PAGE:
Book of little treasures

Came across a little concertina book tucked away in my bookshelf. From memory, I enjoyed doing these and especially where I get to the part of the drawing when the structure has been worked out and the tones just start to ‘pop out’ through darkening and also erasing.

It has been a while since I have done this kind of drawing – slow, intense looking and direct copying from nature.      


From dark to light

I started this drawing with a background of graphite. And then I alternated between erasing and adding more graphite. I would have liked to have added a stronger tint of colour but either the graphite or the paper would not take any more. And so, here it is, a bit of an observation of a small desert rose I bought recently. It looks very similiar to the azaleas which are all flowering at the moment.

Finishing the unfinished

Dawdling to draw this morning, I flipped through a sketchbook.

Mmm…a few unfinished drawings there. Can’t remember this one (top left) but I do remember buying a waratah to draw. This as subject matter, is very Margaret Preston. I see her hand coloured linocuts. Strongly drawn. Thick black outlines. Very Australian in what she chose to draw. I don’t know what mine is, but I felt like scribbling with coloured pencils, erasing, then scribbling back over the top. Oh well, at least it is finished now – for want of a better purpose!

A little disruption – Ubud (1)

A wonderful three weeks in Lodtunduh, Ubud has disrupted my little blogging routine. 

The first five days was spent in a workshop ‘Balinese botanica exotica with Suzanne Archer’. The drawing, learning and and seeing was wrapped with fantastic company and in a beautiful environment – home of a dear friend.

And yes, above is not my usual A5 sized morning-on-the-balcony-sketch. Lots of charcoal layering, drawing in, removing, drawing over. And yes, after 3 days on it, it is unfinished. But, no matter. The experience of working large (2+ metres) and working with traces left behind by drawings removed was new and interesting to me.

 If I could, I’d have included in the sketch above, the staccato-like sound of the geckos, the sound of carp splashing about in the pond below and the 6am prayers sounding from a distance. Enclosed by glass panels, I loved this little space with its high pitched thatched roof and immersive views of the rice paddy fields.


And here, I am back to my A5…well, at least 2 A5!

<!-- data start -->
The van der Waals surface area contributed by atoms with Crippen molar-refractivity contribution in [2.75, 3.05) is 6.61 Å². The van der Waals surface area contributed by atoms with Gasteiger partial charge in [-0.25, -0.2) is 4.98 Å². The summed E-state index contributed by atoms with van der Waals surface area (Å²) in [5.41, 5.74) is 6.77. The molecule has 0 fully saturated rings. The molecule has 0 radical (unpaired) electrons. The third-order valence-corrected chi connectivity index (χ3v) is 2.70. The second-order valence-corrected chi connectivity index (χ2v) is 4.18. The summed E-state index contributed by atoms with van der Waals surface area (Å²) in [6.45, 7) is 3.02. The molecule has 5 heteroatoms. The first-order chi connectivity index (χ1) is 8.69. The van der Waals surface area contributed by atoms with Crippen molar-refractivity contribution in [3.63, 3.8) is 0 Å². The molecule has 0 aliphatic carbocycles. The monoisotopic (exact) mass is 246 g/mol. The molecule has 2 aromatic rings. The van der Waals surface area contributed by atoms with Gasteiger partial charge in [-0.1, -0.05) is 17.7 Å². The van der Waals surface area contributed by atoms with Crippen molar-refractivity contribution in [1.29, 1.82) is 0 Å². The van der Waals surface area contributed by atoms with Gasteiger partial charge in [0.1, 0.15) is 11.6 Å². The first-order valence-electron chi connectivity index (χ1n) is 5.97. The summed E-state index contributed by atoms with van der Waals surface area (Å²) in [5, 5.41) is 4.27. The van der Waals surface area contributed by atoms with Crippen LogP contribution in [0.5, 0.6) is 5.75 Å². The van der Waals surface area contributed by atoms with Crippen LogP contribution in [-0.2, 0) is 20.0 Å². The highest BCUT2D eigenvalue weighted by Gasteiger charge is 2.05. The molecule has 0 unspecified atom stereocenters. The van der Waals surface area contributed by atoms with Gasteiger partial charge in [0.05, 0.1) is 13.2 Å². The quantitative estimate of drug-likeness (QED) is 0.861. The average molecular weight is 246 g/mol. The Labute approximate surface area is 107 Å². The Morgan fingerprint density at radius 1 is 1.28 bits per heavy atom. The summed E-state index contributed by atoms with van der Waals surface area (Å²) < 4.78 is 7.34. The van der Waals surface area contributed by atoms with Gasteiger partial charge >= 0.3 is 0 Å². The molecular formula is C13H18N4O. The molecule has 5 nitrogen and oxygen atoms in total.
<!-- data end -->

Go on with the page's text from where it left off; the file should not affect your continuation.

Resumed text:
Here’s a bit about the workshop:

Persimmon beauty

Every time I see persimmons or fuji fruits, I have to buy some. Not to eat, but to stare at. Oh dear, a little indulgence. But we all have a little one or two, don’t we?

For me, its their squarish roundish shape, the petal like leaves and and the colour – its orange. Not yellow orange, not red orange, not burnt orange but orange, orange.

Ok. Do tell. What’s your little creative indulgence?

Ways to hold a pencil (3)

 Still using pencil sticks. Still scribbling till forms take shape. Still admiring the structure of this plant and its shadow.

A good thing about using materials designed for kids are the small number of primary and secondary colours they often come in. I can see more easily which of the two greens and two blues are the warm versions.

I get into a state of indecision when choosing from my other box of pencils accumulated over time – light ultramarine, phthlo blue, ultramarine, helloblue, grey blue let alone the blues that are greenish blue. And then there’s olive green, sap green, turquoise green, jade, viridian,  pthalo green, light green, earth green and so on. 

And don’t get me started on house paint swatches. My goodness. How many whites?!

And so, its a relief to just have two greens, two blues, two reds to choose from.

Ways to hold a pencil (2)

Not sure where I found them but I have a pack of kids coloured graphite sticks. Rather than having pencil points, they have hexagonal ends. This means you can get thick and thin lines. You can also do large shapes holding the sticks side on. 

But I got a bit carried away with scribbling, I felt I needed to bring back ‘a bit of order’ or definition and went over the two layers with a 4B pencil.

It kind of gives you a couple of goes at drawing the same thing. That’s ok, some of us (me!) need a few attempts. Imagine having the visual intelligence and accuracy of Leonardo Da Vinci or closer to our times, Lloyd Rees. Sigh.